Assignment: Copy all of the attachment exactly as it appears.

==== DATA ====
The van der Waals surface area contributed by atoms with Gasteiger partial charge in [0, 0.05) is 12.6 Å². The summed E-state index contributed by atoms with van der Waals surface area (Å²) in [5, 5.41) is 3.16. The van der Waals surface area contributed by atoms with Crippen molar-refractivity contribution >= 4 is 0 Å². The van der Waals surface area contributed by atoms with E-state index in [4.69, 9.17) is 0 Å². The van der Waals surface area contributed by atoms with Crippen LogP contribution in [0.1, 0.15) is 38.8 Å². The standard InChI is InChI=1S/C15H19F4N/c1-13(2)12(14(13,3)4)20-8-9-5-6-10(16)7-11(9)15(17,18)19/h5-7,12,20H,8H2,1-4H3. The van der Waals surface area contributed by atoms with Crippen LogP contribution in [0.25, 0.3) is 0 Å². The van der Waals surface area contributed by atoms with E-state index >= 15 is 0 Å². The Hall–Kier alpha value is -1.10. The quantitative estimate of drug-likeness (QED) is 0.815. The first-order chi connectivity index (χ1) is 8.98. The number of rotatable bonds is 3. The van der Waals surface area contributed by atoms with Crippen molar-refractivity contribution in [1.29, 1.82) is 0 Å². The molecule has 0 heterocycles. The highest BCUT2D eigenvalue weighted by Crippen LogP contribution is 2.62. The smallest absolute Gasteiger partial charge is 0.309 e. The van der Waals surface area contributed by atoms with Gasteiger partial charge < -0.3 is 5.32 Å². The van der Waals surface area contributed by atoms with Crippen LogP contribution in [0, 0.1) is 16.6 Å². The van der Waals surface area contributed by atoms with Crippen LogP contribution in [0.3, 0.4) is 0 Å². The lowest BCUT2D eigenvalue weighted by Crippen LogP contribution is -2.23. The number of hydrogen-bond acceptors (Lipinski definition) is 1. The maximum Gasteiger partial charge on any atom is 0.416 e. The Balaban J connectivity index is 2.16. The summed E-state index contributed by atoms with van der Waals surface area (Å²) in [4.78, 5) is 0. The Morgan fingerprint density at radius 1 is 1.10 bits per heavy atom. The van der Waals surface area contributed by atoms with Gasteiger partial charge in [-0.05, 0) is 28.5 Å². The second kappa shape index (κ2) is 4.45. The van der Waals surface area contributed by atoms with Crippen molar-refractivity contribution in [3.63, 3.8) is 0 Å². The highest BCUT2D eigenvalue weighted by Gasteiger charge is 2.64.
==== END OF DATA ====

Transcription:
The van der Waals surface area contributed by atoms with Gasteiger partial charge in [0, 0.05) is 12.6 Å². The summed E-state index contributed by atoms with van der Waals surface area (Å²) in [5, 5.41) is 3.16. The van der Waals surface area contributed by atoms with Crippen molar-refractivity contribution >= 4 is 0 Å². The van der Waals surface area contributed by atoms with E-state index in [4.69, 9.17) is 0 Å². The van der Waals surface area contributed by atoms with Crippen LogP contribution in [0.1, 0.15) is 38.8 Å². The standard InChI is InChI=1S/C15H19F4N/c1-13(2)12(14(13,3)4)20-8-9-5-6-10(16)7-11(9)15(17,18)19/h5-7,12,20H,8H2,1-4H3. The van der Waals surface area contributed by atoms with Crippen LogP contribution in [0.25, 0.3) is 0 Å². The van der Waals surface area contributed by atoms with E-state index >= 15 is 0 Å². The Hall–Kier alpha value is -1.10. The quantitative estimate of drug-likeness (QED) is 0.815. The first-order chi connectivity index (χ1) is 8.98. The number of rotatable bonds is 3. The van der Waals surface area contributed by atoms with Crippen molar-refractivity contribution in [1.29, 1.82) is 0 Å². The molecule has 0 heterocycles. The highest BCUT2D eigenvalue weighted by Crippen LogP contribution is 2.62. The smallest absolute Gasteiger partial charge is 0.309 e. The van der Waals surface area contributed by atoms with Gasteiger partial charge < -0.3 is 5.32 Å². The van der Waals surface area contributed by atoms with Crippen LogP contribution in [0, 0.1) is 16.6 Å². The van der Waals surface area contributed by atoms with Crippen LogP contribution in [0.3, 0.4) is 0 Å². The lowest BCUT2D eigenvalue weighted by Crippen LogP contribution is -2.23. The number of hydrogen-bond acceptors (Lipinski definition) is 1. The maximum Gasteiger partial charge on any atom is 0.416 e. The Balaban J connectivity index is 2.16. The summed E-state index contributed by atoms with van der Waals surface area (Å²) in [4.78, 5) is 0. The Morgan fingerprint density at radius 1 is 1.10 bits per heavy atom. The van der Waals surface area contributed by atoms with Gasteiger partial charge in [-0.05, 0) is 28.5 Å². The second kappa shape index (κ2) is 4.45. The van der Waals surface area contributed by atoms with Crippen molar-refractivity contribution in [3.63, 3.8) is 0 Å². The highest BCUT2D eigenvalue weighted by Gasteiger charge is 2.64.